October 31, 2018
2 min read

Appendix removal tied to decreased Parkinson’s risk

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Individuals who have had their appendixes removed have a nearly 20% lower overall risk for developing Parkinson’s disease later in life, according to research published in Science Translational Medicine.

Viviane Labrie, PhD, of the Center for Neurodegenerative Science at Van Andel Research Institute, told Healio Gastroenterology and Liver Disease that as researchers come to understand Parkinson’s as more than just a movement disorder, they decided to focus on the gastrointestinal tract, where symptoms can surface years before motor symptoms.

“The hallmark pathology of Parkinson’s disease in the brain is Lewy bodies, which contains a clumped form of a protein called alpha-synuclein. There is evidence that Parkinson’s disease pathology, this clumped alpha-synuclein protein, is detectable in the GI tract, even many years before the onset of Parkinson’s motor symptoms,” she said in an email. “In the brain of Parkinson’s patients, one of the first places where alpha-synuclein clumps are detected is at the terminal where the gut nerve connects to the brain, and this pathology advances from this point to other brain areas as the disease progresses.”

To study the relationship between the gut and Parkinson’s disease, Labrie and colleagues focused on the appendix. They analyzed data from a large Swedish database (n = 1,698,000) in which patients were followed for up to 52 years to assess Parkinson’s risk among individuals with and without an appendectomy.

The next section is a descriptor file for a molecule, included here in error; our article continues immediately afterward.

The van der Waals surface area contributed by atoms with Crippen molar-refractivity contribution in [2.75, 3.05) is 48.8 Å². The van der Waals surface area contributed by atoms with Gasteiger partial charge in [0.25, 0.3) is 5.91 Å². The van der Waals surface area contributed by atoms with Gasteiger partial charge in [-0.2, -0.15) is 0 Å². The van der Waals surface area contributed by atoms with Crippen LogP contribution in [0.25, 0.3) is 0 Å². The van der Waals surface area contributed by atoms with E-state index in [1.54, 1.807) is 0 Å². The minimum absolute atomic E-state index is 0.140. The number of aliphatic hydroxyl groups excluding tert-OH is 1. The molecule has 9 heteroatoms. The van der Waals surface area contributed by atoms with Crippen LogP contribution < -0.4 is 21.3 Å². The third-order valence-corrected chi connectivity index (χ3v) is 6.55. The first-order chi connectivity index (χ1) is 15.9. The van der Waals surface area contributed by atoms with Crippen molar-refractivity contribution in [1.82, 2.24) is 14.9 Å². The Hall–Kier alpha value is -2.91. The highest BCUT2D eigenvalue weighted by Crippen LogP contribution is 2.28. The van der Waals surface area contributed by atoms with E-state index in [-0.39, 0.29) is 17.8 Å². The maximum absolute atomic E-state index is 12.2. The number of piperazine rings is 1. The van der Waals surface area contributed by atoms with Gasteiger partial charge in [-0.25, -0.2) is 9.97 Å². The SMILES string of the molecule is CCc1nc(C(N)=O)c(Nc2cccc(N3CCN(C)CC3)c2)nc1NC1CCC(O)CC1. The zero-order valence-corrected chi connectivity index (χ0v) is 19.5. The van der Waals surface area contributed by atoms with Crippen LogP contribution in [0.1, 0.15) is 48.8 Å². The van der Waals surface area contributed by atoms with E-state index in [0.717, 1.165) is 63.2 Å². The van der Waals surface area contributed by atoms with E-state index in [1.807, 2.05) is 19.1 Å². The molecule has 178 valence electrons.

From this group, researchers identified 551,647 individuals who had appendectomy and matched these patients with two control participants based on age, sex and location. Overall, they identified 2,252 patients with Parkinson’s, excluding patients with secondary parkinsonism and diseases that might cause parkinsonism.

Researchers found that appendectomy was linked with a decrease in risk for Parkinson's disease
Source: Shutterstock.com

Labrie and colleagues found that incidence of Parkinson’s was lower in the appendectomy group (1.6 per 100,000 person years; 95% CI, 1.46–1.75) compared with the control group (1.98; 95% CI, 1.87–2.1). That means the overall risk for Parkinson’s was significantly decreased by 19.3% among people who underwent an appendectomy, the researchers wrote.

Using another dataset, Labrie and colleagues found that onset of Parkinson’s was delayed by 3.6 years in patients who had their appendix removed at least 30 years before disease onset relative to non-surgery patients (95% CI, 1.03–6.13).

After examining the appendixes of healthy individuals, investigators found an abundance of alpha-synuclein.

“This is important because clumped alpha-synuclein was previously attributed to Parkinson’s,” Labrie said. “And now we find that — in the appendix — clumped alpha-synuclein is not a unique feature of Parkinson’s disease but is present in everyone.”

Labrie cautioned that researchers were not suggesting that the appendix causes Parkinson’s or that everyone should have their appendixes removed. While having alpha-synuclein in the appendix appears to be normal, Labrie said factors that trigger its spread to the brain could be the difference between people who do or do not develop Parkinson’s.

Since inflammation in the gut has been associated with Parkinson’s risk, Labrie said it is important for gastroenterologists to understand the early signs of Parkinson’s.

“Be aware that Parkinson’s may start outside of the brain, in the GI tract — specifically the appendix — may be a site of origin,” she said. “Learn about the early signs of Parkinson’s disease, the non-motor symptoms, and be vigilant for these. For their patients that already have Parkinson’s, they should ask their patients about these non-motor symptoms and consider treating these in addition to the motor symptoms.” – by Alex Young

Disclosures: Labrie reports no relevant financial disclosures. Please see the full study for all other authors’ relevant financial disclosures.